Schedule meetings that don’t clash with your meal times or make you skip meals. If you have long working hours, add small snacks/nibbles before and after your main lunch meal to avoid acidity and energy level crash. Avoid erratic eating.
Ensure you keep yourself well hydrated throughout the day by keeping a bottle to sip water from at your desk.
If your work involves frequent air travel, wear the seat belt low underneath the belly. During a long flight, practice stretching and walking to keep the blood flowing to the legs and feet. Try to book an aisle seat if possible, as pregnant women need to be near the bathroom.
Simple stretches and exercises for when you are at work
-Do some stretching exercises at least once every 2 hours. Ensure you stretch your back, legs, and neck.
-Hold the stretch for 30 seconds.
-Raise your arms above your head, clasp your fingers and reach up.
-Place your hands on a desk or table, step back a bit and stretch your back.
-Sit and rotate your feet at the ankle in both directions
- While seated, rotate your shoulders backward and down, trying to make the biggest circles you can
- Sit on a chair, feet hip-width apart, lift one knee to a comfortable height, slowly straighten the leg without bending the knee. Then return back to the bent position.
-Take some time out between your lunch break for a short work post your meal.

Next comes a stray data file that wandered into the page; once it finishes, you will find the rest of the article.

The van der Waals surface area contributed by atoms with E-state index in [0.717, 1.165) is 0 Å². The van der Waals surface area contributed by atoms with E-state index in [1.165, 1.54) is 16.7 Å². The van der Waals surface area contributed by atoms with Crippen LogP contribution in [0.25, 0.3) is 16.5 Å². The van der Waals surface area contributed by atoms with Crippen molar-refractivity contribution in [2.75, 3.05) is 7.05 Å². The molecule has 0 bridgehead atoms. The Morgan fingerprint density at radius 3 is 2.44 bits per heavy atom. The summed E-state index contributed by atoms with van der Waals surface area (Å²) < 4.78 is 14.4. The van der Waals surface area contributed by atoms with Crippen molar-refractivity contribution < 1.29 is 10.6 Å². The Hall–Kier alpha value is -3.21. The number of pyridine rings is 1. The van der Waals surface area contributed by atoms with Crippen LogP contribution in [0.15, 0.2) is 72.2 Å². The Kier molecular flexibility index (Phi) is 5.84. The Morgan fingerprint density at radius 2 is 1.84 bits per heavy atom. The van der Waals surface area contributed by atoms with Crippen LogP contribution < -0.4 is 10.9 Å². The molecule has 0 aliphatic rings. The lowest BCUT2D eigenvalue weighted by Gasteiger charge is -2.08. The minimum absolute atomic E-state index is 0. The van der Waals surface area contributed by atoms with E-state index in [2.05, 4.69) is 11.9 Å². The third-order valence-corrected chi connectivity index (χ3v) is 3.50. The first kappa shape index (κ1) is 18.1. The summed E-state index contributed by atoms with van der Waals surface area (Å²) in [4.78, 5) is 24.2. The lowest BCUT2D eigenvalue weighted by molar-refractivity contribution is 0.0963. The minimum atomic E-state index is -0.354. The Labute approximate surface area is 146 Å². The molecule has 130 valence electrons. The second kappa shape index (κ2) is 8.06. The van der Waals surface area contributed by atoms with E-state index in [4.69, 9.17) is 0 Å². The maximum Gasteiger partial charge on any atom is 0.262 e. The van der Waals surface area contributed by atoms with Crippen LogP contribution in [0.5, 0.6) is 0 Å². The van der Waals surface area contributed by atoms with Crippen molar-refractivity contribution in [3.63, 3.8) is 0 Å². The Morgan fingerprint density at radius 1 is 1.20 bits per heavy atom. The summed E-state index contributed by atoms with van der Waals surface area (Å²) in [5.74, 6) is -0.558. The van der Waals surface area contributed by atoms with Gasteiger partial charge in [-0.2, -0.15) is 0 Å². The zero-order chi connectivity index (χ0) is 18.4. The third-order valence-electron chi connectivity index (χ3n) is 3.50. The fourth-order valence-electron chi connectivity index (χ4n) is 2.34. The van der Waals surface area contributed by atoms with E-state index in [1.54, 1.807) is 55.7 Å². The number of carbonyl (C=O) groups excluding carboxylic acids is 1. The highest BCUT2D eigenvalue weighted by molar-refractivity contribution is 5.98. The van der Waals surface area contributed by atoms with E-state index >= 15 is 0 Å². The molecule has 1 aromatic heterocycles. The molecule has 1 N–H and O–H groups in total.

For the working expecting mum’s employer:
Conduct regular ergonomic evaluations to address poor habits and necessary changes for a healthier working environment. Ensure you have ergonomic policies in place for expecting working mums. Decrease the ergonomic risk factor by implementing reasonable accommodations.
Support pregnant women by being flexible with their work schedules. Ensure they are not burdened with work during meal times. Allow more frequent short breaks.
Limit standing time for pregnant employees and install footrests where necessary around their work station. Provide them with chairs that can be easily adjusted as per their needs.
Remove obstacles from under their desks and provide a working area that has ample space for them to move around.
Assign fewer tasks to pregnant women that involve sudden and quick bursts of movement, lifting heavy loads, long working hours, frequent standing or prolonged sitting.
The decision of whether to continue working or not until delivery has a lot to do with the work environment for pregnant women. Making the working zone ergonomically friendly will not only help ease the pregnancy tenure but also help with better compliance and work productivity.